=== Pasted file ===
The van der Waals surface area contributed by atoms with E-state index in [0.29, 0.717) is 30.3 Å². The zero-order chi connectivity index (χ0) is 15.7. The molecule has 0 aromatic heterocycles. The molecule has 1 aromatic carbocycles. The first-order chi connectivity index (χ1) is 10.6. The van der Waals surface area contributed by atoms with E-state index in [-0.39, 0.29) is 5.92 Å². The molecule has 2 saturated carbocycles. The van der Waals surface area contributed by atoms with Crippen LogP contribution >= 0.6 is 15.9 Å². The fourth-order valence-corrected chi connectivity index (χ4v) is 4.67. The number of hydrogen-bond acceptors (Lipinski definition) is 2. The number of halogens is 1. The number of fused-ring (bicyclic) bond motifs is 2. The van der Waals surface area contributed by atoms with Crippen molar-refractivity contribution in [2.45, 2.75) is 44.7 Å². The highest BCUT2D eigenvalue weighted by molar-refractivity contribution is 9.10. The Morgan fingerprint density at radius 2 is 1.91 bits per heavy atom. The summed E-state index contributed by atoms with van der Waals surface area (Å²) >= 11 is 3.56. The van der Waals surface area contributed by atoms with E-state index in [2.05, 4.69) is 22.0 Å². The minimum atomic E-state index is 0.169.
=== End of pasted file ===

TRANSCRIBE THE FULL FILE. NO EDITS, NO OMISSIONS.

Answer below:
The van der Waals surface area contributed by atoms with E-state index in [0.29, 0.717) is 30.3 Å². The zero-order chi connectivity index (χ0) is 15.7. The molecule has 0 aromatic heterocycles. The molecule has 1 aromatic carbocycles. The first-order chi connectivity index (χ1) is 10.6. The van der Waals surface area contributed by atoms with E-state index in [-0.39, 0.29) is 5.92 Å². The molecule has 2 saturated carbocycles. The van der Waals surface area contributed by atoms with Crippen LogP contribution >= 0.6 is 15.9 Å². The fourth-order valence-corrected chi connectivity index (χ4v) is 4.67. The number of hydrogen-bond acceptors (Lipinski definition) is 2. The number of halogens is 1. The number of fused-ring (bicyclic) bond motifs is 2. The van der Waals surface area contributed by atoms with Crippen molar-refractivity contribution in [2.45, 2.75) is 44.7 Å². The highest BCUT2D eigenvalue weighted by molar-refractivity contribution is 9.10. The Morgan fingerprint density at radius 2 is 1.91 bits per heavy atom. The summed E-state index contributed by atoms with van der Waals surface area (Å²) >= 11 is 3.56. The van der Waals surface area contributed by atoms with E-state index in [2.05, 4.69) is 22.0 Å². The minimum atomic E-state index is 0.169.